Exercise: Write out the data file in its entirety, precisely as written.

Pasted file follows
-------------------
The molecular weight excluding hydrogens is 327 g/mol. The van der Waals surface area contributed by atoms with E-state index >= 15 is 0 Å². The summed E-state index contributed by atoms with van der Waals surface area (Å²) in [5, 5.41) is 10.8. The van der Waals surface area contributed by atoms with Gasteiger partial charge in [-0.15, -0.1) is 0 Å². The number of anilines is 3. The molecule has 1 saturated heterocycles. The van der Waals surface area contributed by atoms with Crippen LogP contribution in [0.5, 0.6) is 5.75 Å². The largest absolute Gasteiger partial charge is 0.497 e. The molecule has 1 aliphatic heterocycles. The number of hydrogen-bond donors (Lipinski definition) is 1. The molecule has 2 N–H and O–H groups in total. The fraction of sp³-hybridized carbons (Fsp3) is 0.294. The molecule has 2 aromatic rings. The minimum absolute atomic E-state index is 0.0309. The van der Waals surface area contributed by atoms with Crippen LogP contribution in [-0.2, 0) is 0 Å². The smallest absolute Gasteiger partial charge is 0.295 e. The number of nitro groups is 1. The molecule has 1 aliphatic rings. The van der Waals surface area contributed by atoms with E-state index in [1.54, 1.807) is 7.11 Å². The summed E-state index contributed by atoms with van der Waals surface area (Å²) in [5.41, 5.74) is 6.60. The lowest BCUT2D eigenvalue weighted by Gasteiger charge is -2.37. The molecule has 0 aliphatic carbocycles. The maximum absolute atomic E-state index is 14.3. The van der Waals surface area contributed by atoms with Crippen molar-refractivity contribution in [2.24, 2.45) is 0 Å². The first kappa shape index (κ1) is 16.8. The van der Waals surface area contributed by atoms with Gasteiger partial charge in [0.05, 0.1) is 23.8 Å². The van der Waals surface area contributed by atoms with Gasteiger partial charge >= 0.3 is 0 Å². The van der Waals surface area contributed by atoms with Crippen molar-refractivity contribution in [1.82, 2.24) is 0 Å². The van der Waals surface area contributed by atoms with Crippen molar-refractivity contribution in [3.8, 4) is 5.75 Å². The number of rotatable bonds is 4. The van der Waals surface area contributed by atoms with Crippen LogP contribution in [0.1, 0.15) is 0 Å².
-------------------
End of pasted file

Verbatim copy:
The molecular weight excluding hydrogens is 327 g/mol. The van der Waals surface area contributed by atoms with E-state index >= 15 is 0 Å². The summed E-state index contributed by atoms with van der Waals surface area (Å²) in [5, 5.41) is 10.8. The van der Waals surface area contributed by atoms with Gasteiger partial charge in [-0.15, -0.1) is 0 Å². The number of anilines is 3. The molecule has 1 saturated heterocycles. The van der Waals surface area contributed by atoms with Crippen LogP contribution in [0.5, 0.6) is 5.75 Å². The largest absolute Gasteiger partial charge is 0.497 e. The molecule has 1 aliphatic heterocycles. The number of hydrogen-bond donors (Lipinski definition) is 1. The molecule has 2 N–H and O–H groups in total. The fraction of sp³-hybridized carbons (Fsp3) is 0.294. The molecule has 2 aromatic rings. The minimum absolute atomic E-state index is 0.0309. The van der Waals surface area contributed by atoms with Crippen LogP contribution in [-0.2, 0) is 0 Å². The smallest absolute Gasteiger partial charge is 0.295 e. The number of nitro groups is 1. The molecule has 1 aliphatic rings. The van der Waals surface area contributed by atoms with E-state index in [1.54, 1.807) is 7.11 Å². The summed E-state index contributed by atoms with van der Waals surface area (Å²) in [5.41, 5.74) is 6.60. The lowest BCUT2D eigenvalue weighted by Gasteiger charge is -2.37. The molecule has 0 aliphatic carbocycles. The maximum absolute atomic E-state index is 14.3. The van der Waals surface area contributed by atoms with Crippen molar-refractivity contribution in [2.24, 2.45) is 0 Å². The first kappa shape index (κ1) is 16.8. The van der Waals surface area contributed by atoms with Gasteiger partial charge in [0.05, 0.1) is 23.8 Å². The van der Waals surface area contributed by atoms with Gasteiger partial charge >= 0.3 is 0 Å². The van der Waals surface area contributed by atoms with Crippen molar-refractivity contribution in [1.82, 2.24) is 0 Å². The van der Waals surface area contributed by atoms with Crippen molar-refractivity contribution in [3.8, 4) is 5.75 Å². The number of rotatable bonds is 4. The van der Waals surface area contributed by atoms with Crippen LogP contribution in [0.1, 0.15) is 0 Å².